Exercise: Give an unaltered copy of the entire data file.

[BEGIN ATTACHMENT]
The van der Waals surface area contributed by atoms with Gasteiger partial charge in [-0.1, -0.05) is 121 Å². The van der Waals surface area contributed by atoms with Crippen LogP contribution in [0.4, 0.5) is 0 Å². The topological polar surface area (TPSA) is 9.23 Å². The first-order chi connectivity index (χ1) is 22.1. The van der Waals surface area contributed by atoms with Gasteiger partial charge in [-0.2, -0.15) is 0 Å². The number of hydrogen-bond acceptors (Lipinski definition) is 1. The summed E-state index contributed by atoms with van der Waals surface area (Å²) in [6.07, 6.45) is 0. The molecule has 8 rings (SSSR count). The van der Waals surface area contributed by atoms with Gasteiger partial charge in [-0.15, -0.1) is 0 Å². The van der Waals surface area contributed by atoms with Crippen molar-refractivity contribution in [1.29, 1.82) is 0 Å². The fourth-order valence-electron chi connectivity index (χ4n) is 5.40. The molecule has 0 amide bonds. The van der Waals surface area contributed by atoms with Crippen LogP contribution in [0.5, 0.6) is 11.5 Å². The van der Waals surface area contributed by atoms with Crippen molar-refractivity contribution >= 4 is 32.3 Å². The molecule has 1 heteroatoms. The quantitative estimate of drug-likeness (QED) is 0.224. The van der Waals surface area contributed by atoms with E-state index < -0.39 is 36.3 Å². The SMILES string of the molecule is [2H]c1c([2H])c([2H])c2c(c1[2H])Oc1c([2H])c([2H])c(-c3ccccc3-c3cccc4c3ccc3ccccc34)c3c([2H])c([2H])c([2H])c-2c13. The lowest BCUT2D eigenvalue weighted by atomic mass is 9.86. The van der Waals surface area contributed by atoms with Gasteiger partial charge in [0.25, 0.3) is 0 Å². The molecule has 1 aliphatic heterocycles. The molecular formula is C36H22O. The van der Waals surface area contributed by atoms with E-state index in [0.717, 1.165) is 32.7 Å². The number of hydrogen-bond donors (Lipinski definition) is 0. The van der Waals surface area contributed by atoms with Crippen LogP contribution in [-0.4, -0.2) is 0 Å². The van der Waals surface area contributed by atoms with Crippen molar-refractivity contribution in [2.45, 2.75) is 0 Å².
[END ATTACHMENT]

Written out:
The van der Waals surface area contributed by atoms with Gasteiger partial charge in [-0.1, -0.05) is 121 Å². The van der Waals surface area contributed by atoms with Crippen LogP contribution in [0.4, 0.5) is 0 Å². The topological polar surface area (TPSA) is 9.23 Å². The first-order chi connectivity index (χ1) is 22.1. The van der Waals surface area contributed by atoms with Gasteiger partial charge in [-0.2, -0.15) is 0 Å². The number of hydrogen-bond acceptors (Lipinski definition) is 1. The summed E-state index contributed by atoms with van der Waals surface area (Å²) in [6.07, 6.45) is 0. The molecule has 8 rings (SSSR count). The van der Waals surface area contributed by atoms with Gasteiger partial charge in [-0.15, -0.1) is 0 Å². The van der Waals surface area contributed by atoms with Crippen molar-refractivity contribution in [1.29, 1.82) is 0 Å². The fourth-order valence-electron chi connectivity index (χ4n) is 5.40. The molecule has 0 amide bonds. The van der Waals surface area contributed by atoms with Crippen LogP contribution in [0.5, 0.6) is 11.5 Å². The van der Waals surface area contributed by atoms with Crippen molar-refractivity contribution >= 4 is 32.3 Å². The molecule has 1 heteroatoms. The quantitative estimate of drug-likeness (QED) is 0.224. The van der Waals surface area contributed by atoms with E-state index < -0.39 is 36.3 Å². The SMILES string of the molecule is [2H]c1c([2H])c([2H])c2c(c1[2H])Oc1c([2H])c([2H])c(-c3ccccc3-c3cccc4c3ccc3ccccc34)c3c([2H])c([2H])c([2H])c-2c13. The lowest BCUT2D eigenvalue weighted by atomic mass is 9.86. The van der Waals surface area contributed by atoms with Gasteiger partial charge in [0.25, 0.3) is 0 Å². The molecule has 1 aliphatic heterocycles. The molecular formula is C36H22O. The van der Waals surface area contributed by atoms with E-state index in [0.717, 1.165) is 32.7 Å². The number of hydrogen-bond donors (Lipinski definition) is 0. The van der Waals surface area contributed by atoms with Crippen LogP contribution in [-0.4, -0.2) is 0 Å². The van der Waals surface area contributed by atoms with Crippen molar-refractivity contribution in [2.45, 2.75) is 0 Å².